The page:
For Balloons the Clown, the joke's over

For Balloons the Clown, the joke's over

PALMER TWP. — Most days, life as a clown is pretty good. You crack jokes, play tricks, make people giggle and guffaw. It's an honorable trade, plied with professional dignity at circuses, birthday parties and fairs.

But, like phony police officers pulling over motorists on the highways, a few malevolent characters are spoiling things for clowns these days, lurking in woods and desolate parts of town, scaring people.

Since cropping up in South Carolina a couple of months back, creepy clowns have been spotted all over and have infested Twitter and other social media, making vague — and sometimes specific — threats of violence. There have been a smattering of sightings in the Lehigh Valley — North Catasauqua, Wilson, South Whitehall. Across the Delaware, Phillipsburg has been crawling with them.

In scaring or intimidating people, they are doing things real clowns never do, and Neal Fehnel, who has been clowning as "Balloons" for decades — and is a 1977 clown college graduate — has had enough.

"If you're going to impersonate a clown," Fehnel said the other day as he smeared a line of makeup above his eye in his Palmer Township home office, "I don't think the penalty should be any different than impersonating a police officer."

Put them in jail for awhile, he said. Fine them and give the money to the Ronald McDonald House.

If this seems a bit over the top, you must understand Fehnel, 57, — who also owns a sign company and venerable Bushkill Park amusement park in Forks — is defending the honor of a trade that has existed since the time of the pharaohs.

Men and women in makeup made buffoonery a distinctive art form, combining slapstick and magic and outlandish costumery (and, often, pointed satire) into diversion for kings and queens, czars and emperors.

Clowns always played for popular audiences, too, as figures of fun or, sometimes, pathos. Perhaps that's why the evil clown is such a terrifying figure. It is the dead opposite of what it ought to be. When horror writer Stephen King dreamed up Pennywise, the homicidal clown of his novel "It," he created a template of sorts for the sinister clowns making headlines today.

Fehnel's wife Terry, incidentally, thinks the current crop of clown sightings probably began as a publicity stunt for the "It" movie coming out next year and got out of hand.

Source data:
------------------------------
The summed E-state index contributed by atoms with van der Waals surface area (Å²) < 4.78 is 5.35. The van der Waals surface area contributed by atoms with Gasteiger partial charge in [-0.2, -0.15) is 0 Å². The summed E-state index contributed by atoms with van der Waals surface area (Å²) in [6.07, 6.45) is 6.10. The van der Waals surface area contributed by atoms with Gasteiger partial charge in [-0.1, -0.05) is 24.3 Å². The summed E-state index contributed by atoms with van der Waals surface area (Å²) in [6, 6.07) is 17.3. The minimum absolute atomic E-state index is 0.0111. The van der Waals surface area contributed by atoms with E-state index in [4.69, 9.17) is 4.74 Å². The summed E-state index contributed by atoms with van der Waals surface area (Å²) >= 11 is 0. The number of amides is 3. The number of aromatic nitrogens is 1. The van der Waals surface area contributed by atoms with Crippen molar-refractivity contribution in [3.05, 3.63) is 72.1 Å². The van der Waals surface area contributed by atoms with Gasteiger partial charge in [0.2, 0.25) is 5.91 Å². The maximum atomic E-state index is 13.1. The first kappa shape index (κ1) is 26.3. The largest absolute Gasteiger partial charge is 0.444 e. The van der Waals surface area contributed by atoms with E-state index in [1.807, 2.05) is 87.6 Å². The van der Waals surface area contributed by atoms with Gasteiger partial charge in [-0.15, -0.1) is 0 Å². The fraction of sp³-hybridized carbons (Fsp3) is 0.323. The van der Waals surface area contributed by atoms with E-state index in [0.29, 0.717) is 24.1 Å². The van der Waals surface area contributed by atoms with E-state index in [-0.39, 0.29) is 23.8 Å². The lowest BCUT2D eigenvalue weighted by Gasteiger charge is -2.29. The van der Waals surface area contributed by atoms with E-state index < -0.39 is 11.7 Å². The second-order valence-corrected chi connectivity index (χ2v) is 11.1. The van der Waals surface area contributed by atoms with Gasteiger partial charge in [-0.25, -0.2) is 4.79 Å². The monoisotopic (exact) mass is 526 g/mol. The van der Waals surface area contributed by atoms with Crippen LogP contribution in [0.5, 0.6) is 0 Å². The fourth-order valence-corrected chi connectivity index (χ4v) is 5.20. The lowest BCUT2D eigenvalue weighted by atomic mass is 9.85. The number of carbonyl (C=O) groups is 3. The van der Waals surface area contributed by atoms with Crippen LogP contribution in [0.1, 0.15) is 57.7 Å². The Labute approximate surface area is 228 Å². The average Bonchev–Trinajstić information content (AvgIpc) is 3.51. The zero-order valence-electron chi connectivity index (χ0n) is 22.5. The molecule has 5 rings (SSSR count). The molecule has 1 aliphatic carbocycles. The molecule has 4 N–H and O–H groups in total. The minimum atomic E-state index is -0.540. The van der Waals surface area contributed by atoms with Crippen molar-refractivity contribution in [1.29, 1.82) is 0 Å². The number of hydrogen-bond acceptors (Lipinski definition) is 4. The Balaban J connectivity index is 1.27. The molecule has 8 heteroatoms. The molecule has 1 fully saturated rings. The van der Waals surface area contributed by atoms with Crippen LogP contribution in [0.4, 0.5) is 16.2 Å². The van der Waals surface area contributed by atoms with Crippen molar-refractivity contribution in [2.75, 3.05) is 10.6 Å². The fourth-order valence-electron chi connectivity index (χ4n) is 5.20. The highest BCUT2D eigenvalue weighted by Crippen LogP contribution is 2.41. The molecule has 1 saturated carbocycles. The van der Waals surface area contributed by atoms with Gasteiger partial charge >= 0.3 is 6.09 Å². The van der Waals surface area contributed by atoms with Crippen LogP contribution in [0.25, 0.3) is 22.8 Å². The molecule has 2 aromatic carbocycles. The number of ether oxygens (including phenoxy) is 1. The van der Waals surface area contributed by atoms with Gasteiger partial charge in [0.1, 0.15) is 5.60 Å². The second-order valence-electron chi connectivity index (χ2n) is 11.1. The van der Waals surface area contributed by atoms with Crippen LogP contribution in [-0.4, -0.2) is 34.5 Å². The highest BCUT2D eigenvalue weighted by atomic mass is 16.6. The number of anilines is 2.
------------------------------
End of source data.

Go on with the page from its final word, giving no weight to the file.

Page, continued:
"Let's get it straightened out," she said. "It's going to make parents feel funny about Halloween."

The Fehnels aren't the only ones tired of the creepy clowns. Not long ago, a crowd of University of Connecticut students armed themselves with golf clubs and hockey sticks and, like the mob pursuing Frankenstein's monster, headed to a cemetery to confront the clowns rumored — falsely — to be roaming there.

Alas, it's enough to turn Bozo into Weary Willie, Clarabell into Pagliacci.

Neal Fehnel was only 18 when he went to the Ringling Bros. and Barnum & Bailey Clown College in Florida and spent eight intensive weeks learning the trade. He does about 200 performances a year these days, mostly at birthday parties, and is friendly with many of the other clowns in the Lehigh Valley.

"Here's Tootsie's number here," he said, pointing to a red business card pinned to the wall beside his desk. "Tootsie the Clown."

He is friends, too, with Dapper Dan Bonner, the 90-something entertainer who was the dean of the local clowns for decades but is now enjoying retirement in Florida.

These clowns are uniformly of the nice variety, as far removed from Pennywise as Glinda from the Wicked Witch. But Fehnel said clowns do encounter anxious audiences sometimes, especially among the very young who, he contended, have probably been primed to be afraid by apprehensive parents.

Inexpert clowns sometimes bring the problem on themselves by being too aggressive when they meet younger children. Best to start with a gentle hello and a compliment before getting into the silly business, Fehnel said. That way, children won't develop coulrophobia — the fear of clowns.

After all, no one should fear a clown, whether the sad hobo perfected by Dapper Dan or the Auguste — red clown — favored by Fehnel, with his giant shoes and red schnoz.

Fehnel has not yet been mistaken for a creepy clown, and doesn't expect to be. After all, the car he drives has "Balloons the Clown" written on the side.

To the malevolent clowns — whatever their motives — Balloons offers a blunt message:

"You're an embarrassment to humans."

daniel.sheehan@mcall.com

Twitter @LVStories

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